The East of England Cancer Alliances have published the new cancer strategy to improve cancer services today and provide the best possible cancer care for the future.
As part of our work to develop the new strategy, we carried out a detailed assessment of cancer services in the East of England and, in particular, the impact of the Covid-19 pandemic.
Cancer referrals, treatments and diagnoses were impacted during the pandemic. We saw a reduction in early stage diagnoses and a rise in emergency presentations that, without the mitigations and actions described in the strategy, will potentially impact on survival outcomes for patients.
You can access the full report here.
However, due to concerted efforts on the NHS frontline in primary and secondary care: cancer referrals, early stage and emergency presentations appear to have since restored to pre-pandemic levels. In fact, urgent cancer referrals have now increased to the highest numbers we have ever seen.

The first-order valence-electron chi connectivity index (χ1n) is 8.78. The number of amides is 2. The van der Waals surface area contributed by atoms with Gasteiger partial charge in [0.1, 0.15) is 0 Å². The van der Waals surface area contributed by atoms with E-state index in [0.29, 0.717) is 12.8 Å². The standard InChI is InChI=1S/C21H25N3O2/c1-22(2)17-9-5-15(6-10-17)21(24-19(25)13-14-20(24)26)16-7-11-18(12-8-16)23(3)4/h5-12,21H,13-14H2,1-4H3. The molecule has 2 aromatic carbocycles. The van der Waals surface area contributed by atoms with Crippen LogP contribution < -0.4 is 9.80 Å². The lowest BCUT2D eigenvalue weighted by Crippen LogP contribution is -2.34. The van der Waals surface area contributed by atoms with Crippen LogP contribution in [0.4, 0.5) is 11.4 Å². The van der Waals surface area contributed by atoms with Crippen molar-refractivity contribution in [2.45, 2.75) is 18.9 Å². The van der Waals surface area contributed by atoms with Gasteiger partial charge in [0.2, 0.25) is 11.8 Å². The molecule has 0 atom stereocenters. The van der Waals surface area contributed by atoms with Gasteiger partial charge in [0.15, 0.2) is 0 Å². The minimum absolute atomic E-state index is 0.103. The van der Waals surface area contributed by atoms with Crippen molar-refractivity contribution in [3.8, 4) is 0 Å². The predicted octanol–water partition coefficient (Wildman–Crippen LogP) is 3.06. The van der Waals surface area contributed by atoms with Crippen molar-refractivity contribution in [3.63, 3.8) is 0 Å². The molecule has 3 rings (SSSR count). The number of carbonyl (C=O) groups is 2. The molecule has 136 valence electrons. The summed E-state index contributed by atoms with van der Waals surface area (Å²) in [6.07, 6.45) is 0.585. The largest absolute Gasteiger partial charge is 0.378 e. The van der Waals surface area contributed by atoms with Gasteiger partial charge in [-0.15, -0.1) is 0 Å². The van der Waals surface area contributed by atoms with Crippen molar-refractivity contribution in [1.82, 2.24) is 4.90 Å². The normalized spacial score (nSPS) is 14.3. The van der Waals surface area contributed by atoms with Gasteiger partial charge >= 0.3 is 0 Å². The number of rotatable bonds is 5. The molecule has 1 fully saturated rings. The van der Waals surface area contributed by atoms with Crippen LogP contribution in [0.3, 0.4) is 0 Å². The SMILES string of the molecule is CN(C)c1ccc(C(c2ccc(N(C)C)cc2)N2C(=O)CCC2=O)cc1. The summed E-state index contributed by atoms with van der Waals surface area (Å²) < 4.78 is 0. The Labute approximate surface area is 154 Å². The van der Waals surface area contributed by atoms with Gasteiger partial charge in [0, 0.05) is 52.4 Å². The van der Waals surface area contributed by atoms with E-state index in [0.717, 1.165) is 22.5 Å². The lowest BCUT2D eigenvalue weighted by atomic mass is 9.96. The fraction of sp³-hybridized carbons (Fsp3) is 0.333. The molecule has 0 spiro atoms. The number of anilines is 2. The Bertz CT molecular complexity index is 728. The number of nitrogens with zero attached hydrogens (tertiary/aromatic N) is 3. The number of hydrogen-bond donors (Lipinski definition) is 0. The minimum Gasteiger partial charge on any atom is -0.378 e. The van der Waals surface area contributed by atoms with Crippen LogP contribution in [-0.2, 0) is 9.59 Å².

Despite this, there remains a gap in cancer treatments and diagnoses. As a result of these findings, we urge patients who are concerned about their health symptoms to come forward and make an appointment with their GP.
We expect around 94-95% of these patients will have cancer ruled out. For the 5-6% who will have cancer, timely presentation and early diagnosis are vital for improving outcomes and meeting the NHS Long Term Plan ambitions by 2028.
Data and evidence continue to be critical in monitoring progress and effecting measurable change for the benefit of patients, and Cancer Alliances are well placed to provide these for regions and local Integrated Care Systems.
The pandemic, which began in March 2020, with outbreaks continuing into 2022, had an unprecedented impact on health care services, and it was essential that we understood the impact it had on our cancer services, to form the evidence base for our cancer strategy.